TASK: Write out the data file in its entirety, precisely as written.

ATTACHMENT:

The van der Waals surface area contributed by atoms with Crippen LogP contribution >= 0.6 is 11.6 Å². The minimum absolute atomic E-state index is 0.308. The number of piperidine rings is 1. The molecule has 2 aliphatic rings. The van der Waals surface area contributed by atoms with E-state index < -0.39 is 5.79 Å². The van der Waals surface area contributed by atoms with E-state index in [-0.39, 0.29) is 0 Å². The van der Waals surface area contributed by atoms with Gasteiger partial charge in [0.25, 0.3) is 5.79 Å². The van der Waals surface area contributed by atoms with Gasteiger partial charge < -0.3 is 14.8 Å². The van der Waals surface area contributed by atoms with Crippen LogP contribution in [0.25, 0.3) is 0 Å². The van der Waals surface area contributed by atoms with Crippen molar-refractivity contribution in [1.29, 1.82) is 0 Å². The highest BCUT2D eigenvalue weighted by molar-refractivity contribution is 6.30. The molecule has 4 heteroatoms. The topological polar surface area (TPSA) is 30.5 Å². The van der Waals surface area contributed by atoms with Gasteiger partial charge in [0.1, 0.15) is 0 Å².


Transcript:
The van der Waals surface area contributed by atoms with Crippen LogP contribution >= 0.6 is 11.6 Å². The minimum absolute atomic E-state index is 0.308. The number of piperidine rings is 1. The molecule has 2 aliphatic rings. The van der Waals surface area contributed by atoms with E-state index < -0.39 is 5.79 Å². The van der Waals surface area contributed by atoms with E-state index in [-0.39, 0.29) is 0 Å². The van der Waals surface area contributed by atoms with Gasteiger partial charge in [0.25, 0.3) is 5.79 Å². The van der Waals surface area contributed by atoms with Gasteiger partial charge < -0.3 is 14.8 Å². The van der Waals surface area contributed by atoms with Crippen LogP contribution in [0.25, 0.3) is 0 Å². The van der Waals surface area contributed by atoms with Crippen molar-refractivity contribution in [1.29, 1.82) is 0 Å². The highest BCUT2D eigenvalue weighted by molar-refractivity contribution is 6.30. The molecule has 4 heteroatoms. The topological polar surface area (TPSA) is 30.5 Å². The van der Waals surface area contributed by atoms with Gasteiger partial charge in [0.1, 0.15) is 0 Å².